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Capital Gains Tax – your guide

Why is everyone talking about Capital Gains Tax?

Capital Gains tax, or CGT has been in the news a lot recently, as there is much speculation that this will be the first place that the government will go to try to fund some of the tax deficit created by the billions which have been spent on keeping the economy going through the coronavirus pandemic.

Rishi Sunak in July asked the Office of Tax Simplification (OTS) to look at ‘simplifying’ Capital Gains Tax, and their report was published last week. More on this to follow.

But first…

So, what is Capital Gains Tax?

Capital Gains Tax is a tax which is levied on any profit or ‘gain’ made when you sell anything (an ‘asset’) which has increased in value.  So, essentially it’s the difference between what you paid for it and what you sold it for which is taxed.

What do you pay Capital Gains Tax on?

It might be easier to ask ‘what don’t you pay Capital Gains Tax on?’

  • You don’t pay CGT on the sale of your main home (PPR – Principal Private Residence), or the sale of your car
  • Nor do you usually pay CGT

Any other personal possessions worth more than £6,000 are however liable for CGT.

  • This includes your main home if you’ve let it out (or indeed if you have used it for business, so be very careful about what you claim), or if the property and grounds are more than 5000 square metres.
  • You also pay a form of CGT on any gain made when you sell any business assets, how much will depend on whether you qualify for Business Asset Disposal Relief (formally known as Entrepreneurs Relief).
  • And of course any shares which you sell which are not in an ISA, PEP or SIP

However, you only pay CGT on any gains over and above your annual tax-free allowance, which is currently £12,300 per person. More on this below.

Who doesn’t pay Capital Gains Tax?

  • Lottery winners and gamblers – there is no tax on any gain from your winnings. At the moment
  • Beneficiaries of wills – see our guide to Inheritance Tax to understand more about what is paid, by whom, when and how when you are the beneficiary of someone’s estate after they die. You only need to consider Capital Gains if you sell on an asset after you have inherited it.
  • Gifts to spouses and charity – there are different rules around gifting to charity, and to your spouse or civil partner. But be careful of rules around separation or if products are sold on.

What if I live abroad?

This is something we are frequently asked – if I move abroad will I not have to pay Capital Gains Tax?

And the answer? Well, it depends… If you are a UK resident, but not domiciled (living in the UK) then there are special rules to consider and you may be able to claim the remittance basis.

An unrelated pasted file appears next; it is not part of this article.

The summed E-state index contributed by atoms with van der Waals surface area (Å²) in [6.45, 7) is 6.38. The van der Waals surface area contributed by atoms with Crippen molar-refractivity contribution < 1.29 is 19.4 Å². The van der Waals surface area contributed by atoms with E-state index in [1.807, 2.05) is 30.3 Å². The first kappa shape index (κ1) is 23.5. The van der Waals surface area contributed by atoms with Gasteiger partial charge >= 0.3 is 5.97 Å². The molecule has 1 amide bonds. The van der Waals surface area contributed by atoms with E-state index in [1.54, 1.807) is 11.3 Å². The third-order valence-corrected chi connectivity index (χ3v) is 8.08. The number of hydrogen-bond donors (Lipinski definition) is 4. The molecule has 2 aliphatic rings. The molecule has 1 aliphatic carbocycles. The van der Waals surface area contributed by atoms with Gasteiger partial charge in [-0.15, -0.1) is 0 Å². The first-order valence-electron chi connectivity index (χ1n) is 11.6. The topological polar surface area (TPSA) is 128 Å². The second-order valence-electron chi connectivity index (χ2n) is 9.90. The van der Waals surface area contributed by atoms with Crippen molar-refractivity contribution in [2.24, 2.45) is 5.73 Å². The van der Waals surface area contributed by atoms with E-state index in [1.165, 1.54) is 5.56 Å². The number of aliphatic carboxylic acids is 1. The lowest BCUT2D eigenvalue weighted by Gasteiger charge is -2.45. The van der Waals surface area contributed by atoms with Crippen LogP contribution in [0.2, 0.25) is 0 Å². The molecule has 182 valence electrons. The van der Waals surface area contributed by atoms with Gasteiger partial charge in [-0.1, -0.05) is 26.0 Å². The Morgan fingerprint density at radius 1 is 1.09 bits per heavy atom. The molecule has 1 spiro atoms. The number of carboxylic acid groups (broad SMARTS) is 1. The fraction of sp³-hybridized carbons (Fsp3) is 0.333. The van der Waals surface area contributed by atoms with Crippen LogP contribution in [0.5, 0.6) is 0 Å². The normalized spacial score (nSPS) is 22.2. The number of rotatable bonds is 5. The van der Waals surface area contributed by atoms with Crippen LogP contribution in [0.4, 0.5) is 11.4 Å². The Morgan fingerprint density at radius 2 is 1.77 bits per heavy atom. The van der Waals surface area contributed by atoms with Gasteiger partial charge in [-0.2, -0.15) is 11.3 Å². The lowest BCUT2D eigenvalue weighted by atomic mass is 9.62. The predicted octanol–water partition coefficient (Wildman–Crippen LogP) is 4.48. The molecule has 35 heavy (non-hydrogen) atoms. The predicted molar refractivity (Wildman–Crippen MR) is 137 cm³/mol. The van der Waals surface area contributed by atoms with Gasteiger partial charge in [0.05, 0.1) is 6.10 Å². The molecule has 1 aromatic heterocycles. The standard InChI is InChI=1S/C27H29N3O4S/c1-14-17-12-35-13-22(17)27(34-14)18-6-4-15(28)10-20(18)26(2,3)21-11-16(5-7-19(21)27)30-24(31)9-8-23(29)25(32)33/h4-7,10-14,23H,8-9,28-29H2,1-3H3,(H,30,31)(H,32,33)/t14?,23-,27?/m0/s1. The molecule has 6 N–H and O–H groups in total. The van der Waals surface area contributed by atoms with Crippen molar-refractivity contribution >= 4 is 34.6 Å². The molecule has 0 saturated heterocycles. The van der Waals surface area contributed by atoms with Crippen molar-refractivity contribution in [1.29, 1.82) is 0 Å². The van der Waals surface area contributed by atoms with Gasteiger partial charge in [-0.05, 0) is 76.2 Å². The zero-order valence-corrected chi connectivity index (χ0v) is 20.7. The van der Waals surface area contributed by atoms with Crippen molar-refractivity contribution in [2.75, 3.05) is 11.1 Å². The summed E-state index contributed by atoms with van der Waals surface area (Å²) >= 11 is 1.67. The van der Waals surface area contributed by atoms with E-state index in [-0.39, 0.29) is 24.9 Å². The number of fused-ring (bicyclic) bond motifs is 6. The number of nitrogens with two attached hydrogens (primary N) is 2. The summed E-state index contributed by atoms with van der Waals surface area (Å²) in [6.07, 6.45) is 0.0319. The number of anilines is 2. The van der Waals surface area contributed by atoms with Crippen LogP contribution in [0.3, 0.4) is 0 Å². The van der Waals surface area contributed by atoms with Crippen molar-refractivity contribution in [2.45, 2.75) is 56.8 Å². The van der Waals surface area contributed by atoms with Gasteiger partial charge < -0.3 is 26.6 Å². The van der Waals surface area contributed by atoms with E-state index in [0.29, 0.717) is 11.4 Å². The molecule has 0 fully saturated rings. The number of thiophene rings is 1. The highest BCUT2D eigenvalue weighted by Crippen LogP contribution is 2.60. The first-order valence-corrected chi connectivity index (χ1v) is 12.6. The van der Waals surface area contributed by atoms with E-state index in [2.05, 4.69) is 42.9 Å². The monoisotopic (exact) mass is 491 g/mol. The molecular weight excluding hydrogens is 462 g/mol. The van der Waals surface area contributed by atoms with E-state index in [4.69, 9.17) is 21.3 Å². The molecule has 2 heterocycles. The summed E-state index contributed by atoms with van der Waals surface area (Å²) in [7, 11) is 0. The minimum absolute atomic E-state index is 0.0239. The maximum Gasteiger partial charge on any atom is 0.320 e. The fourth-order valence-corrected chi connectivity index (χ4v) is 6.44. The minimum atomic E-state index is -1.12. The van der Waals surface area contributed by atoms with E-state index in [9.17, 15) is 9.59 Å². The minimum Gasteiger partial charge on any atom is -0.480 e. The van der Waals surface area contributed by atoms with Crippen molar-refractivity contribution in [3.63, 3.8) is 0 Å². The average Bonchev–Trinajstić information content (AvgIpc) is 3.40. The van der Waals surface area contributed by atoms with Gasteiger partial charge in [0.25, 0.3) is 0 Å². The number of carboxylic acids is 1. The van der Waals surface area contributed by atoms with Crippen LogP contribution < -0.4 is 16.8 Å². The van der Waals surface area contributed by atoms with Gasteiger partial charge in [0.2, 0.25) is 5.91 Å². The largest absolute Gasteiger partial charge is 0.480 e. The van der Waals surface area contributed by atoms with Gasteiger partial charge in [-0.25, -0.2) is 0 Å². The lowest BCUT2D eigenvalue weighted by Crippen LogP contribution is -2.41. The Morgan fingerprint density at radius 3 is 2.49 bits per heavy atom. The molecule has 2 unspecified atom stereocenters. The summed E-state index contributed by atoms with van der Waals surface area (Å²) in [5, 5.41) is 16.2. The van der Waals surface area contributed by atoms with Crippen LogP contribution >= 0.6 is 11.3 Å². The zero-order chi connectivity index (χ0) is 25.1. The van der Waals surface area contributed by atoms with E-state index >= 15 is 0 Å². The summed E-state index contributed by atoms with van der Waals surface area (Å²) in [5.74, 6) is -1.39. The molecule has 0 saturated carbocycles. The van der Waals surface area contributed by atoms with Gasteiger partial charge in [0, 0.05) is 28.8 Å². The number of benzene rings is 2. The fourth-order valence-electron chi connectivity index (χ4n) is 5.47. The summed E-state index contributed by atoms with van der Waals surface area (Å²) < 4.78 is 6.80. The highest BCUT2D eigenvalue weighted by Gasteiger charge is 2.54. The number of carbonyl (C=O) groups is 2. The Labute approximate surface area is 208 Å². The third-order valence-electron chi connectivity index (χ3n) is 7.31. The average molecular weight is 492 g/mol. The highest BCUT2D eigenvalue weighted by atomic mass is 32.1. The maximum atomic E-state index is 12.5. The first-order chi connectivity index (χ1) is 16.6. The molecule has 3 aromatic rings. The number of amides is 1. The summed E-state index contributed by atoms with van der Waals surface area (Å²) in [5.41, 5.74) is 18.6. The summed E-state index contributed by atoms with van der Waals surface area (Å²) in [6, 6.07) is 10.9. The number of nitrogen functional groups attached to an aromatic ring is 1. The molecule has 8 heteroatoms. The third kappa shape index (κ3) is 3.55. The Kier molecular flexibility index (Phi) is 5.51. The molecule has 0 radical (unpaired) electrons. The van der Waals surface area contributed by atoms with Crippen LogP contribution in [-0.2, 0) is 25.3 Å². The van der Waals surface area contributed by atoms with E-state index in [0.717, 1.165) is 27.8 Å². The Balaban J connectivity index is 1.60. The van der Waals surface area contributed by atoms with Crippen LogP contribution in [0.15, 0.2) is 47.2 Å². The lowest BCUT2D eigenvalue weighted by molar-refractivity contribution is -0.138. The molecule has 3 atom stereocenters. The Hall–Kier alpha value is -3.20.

However, if your gain relates to land or property, you will still have to pay CGT, and beware, the tax has to be paid within 30 days of completion of the sale.

There are additional rules and timings to consider if you are selling other assets while living abroad, as any exemption becomes null and void if you return to the UK within five years of leaving.

How much is Capital Gains Tax?

How much you pay depends on whether your gain is on the sale of residential property or other assets, and whether you are a higher rate or basic rate tax payer:

If you are a higher (or additional) rate income tax payer you will pay:

  • 28% CGT on any gains from residential property
  • 20% on gains from other chargeable assets

If you are a basic rate tax payer you will pay the following rates:

  • 18% CGT on any gains from residential property
  • 10% on gains from other chargeable assets

If you are selling a business:

  • And you qualify for Business Assets Disposal Relief (Previously known as Entrepreneur’s relief) you will pay 10% tax on any gain up to £1 million

What Tax Free Allowances are there?

Currently there is an annual personal allowance of £12,300 of gain which you can make before you are required to pay CGT.

If any asset is jointly owned, then you can both use your personal allowances before any tax is due.

Before you calculate your gain, you should deduct your annual allowance as well as any allowable losses and any other allowances, for example lettings relief if the asset is a property. 

For more on this see our separate article on calculating gains on property sales. 

If you are a basic rate tax payer and your income is less than your annual personal allowance, you may also deduct the balance of your personal allowance to utilise this first.

How do you report and pay Capital Gains Tax?

There are three different ways to report and pay Capital Gains Tax:

  • For the sale of UK property you should use the Capital Gains Tax on UK Property service within 30 days of selling your property. Or,
  • By using the real time CGT service to report immediately. Or,
  • Annually in your Self Assessment tax return.

If my gain is less than the annual allowance and I have no tax to pay, do I need to do anything?

Only if the amount you sold your asset for is more than four times the annual allowance (so property for example) AND you are registered for Self Assessment.

There may be penalties and interest to pay if you report late or miss a payment deadline, and must keep records relating to a gain for a minimum of one year after the filing deadline, or longer if you have filed late.

For HMRC’s full guidance on Capital Gains Tax, please see their page on the subject:

https://www.gov.uk/capital-gains-tax

As ever, if you have any questions, or would like the IN Team to calculate your gain or potential gain, then please don’t hesitate to CONTACT US

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